The Sangre de Christo mountains loom blood red above the city.
La Llorona, the killing ghost of Hispanic legend, haunts the arroyos.
The “Land of Enchantment” becomes the “Land of Entrapment.”
Santa Fe Noir, edited by Ariel Gore, is perhaps one of my favorite noir collections from prolific Akashic Books. Noir is my favorite genre as it is honest in its depiction of the underrepresented and in telling stories that don’t glorify a culture of power. When I read noir, I expect a story of the underprivileged and displaced fighting against a power structure that’s impossible to conquer. As Ariel Gore says in her introduction, “Noir affirms our experience: Humans aren’t ethical. The good guys don’t win.”
The conquerors wrote the history of this area of New Mexico. Noir corrects those histories. Santa Fe might draw the mystics and new-age practitioners. It might scream health and vitality and beauty. But for those who have had their land, their culture, their very existence violently stolen from them, their stories are quite different. As Gore also states, “… noir speaks to the human consequences of external control and economic exploitation.” You find this is true in many of the classic noirs like the film Chinatown.
Here’s the other reason I love this anthology. In it, I found riveting voices, vivid descriptions of an unfamiliar dusty land, and characters who crept into my dreams.
In the first noir tale, “The Sandbox Story,” Candace Walsh captures the voice of a tough-talking therapist whose fixation on sex, the platypus, and a client lands her in trouble. Walsh vividly paints the conflicting elements of this Eldorado area. “Mountain ranges hug the town; some round like bellies and breasts, others crepuscular, jagged.” I held my breath, waiting for the story’s twist and the repercussions for this obsessed therapist. Both came with a bang.
Another favorite, Byron F. Aspaas’ “Táehii’ nii: Red Running into the Water” sucked me in with a lonely voice, a stranger with turquoise eyes, sex, murder, love, and anguish. It had it all. A native Dine’é man out of place in New York pines for love and his home on Pacheco Street. But his past there makes that a murderous impossibility.
In “The Night of the Flood,” author Ana June tells a tale of acid, lightning, fire, and rain. Katrina’s been at the blackjack table going on thirty-six hours. Her Aunt Mimi is dead and has left her something. She thinks she’ll be rich. She tells us about the summer she spent with her aunt at her “hippie, armpit-smelling house.” I knew then that this “inheritance” would not go well for her. What an understatement. While on an acid trip, she meets La Llorona, the legendary ghost who killed her children. As Katrina’s sister told her, “Don’t f_ _ _ with La Llorona, or she’ll f_ _ _ you right back.” Katrina should have listened. But then again, it was already too late.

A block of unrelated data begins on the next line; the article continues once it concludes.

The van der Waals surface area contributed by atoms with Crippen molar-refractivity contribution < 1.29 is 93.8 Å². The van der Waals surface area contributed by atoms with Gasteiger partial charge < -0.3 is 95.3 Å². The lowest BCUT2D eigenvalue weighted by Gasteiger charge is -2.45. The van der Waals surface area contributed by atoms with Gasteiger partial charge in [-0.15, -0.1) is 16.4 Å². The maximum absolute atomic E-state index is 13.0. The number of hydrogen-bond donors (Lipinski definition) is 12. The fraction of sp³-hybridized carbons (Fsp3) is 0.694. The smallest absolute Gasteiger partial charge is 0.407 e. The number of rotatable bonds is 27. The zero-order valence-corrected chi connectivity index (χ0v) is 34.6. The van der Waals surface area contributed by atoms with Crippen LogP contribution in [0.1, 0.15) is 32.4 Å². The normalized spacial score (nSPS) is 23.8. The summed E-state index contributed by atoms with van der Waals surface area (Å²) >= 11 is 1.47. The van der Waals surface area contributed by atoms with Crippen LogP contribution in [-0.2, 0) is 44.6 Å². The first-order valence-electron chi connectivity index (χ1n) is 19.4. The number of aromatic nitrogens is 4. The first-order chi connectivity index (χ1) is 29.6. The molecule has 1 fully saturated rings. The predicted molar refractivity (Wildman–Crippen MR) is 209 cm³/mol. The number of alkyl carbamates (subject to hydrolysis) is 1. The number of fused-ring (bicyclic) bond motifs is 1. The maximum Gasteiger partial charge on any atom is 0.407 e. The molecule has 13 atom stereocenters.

One more favorite and this from Ariel Gore. Gore is one of my favorite writers. In “Nightshade,” Juliet, a murderer, is let out of prison to work on a farm. She falls for Molly who sells her prize tomatoes at the farmers market. Juliet speculates on prison life and the pagan women’s circle where she tried visualization. But her regard for all things “magic” is cynical. Her lust for Molly increases with Molly’s flirting. But Juliet begins to question why she, a murderer, is let out of prison on work detail at a farm when she never took part in the prison gardening program. By this time her tension matches mine.
I highly recommend this anthology. There’s a noir for every taste. Just don’t eat the tomatoes.
Thanks to Akashic Books for the advanced reader copy.
For those of you who love the behind-the-scene ways of the writer, check out my other blog GOBSMACKED WRITER. In the next week, I will be posting an inside look at how I choose and review books, where I start, what I look for, why I love it, and photos of my notes about the book along with marked-up pages. I also have other reviews on GOBSMACKED WRITER, some written before I started this blog.
Hope you join me! Val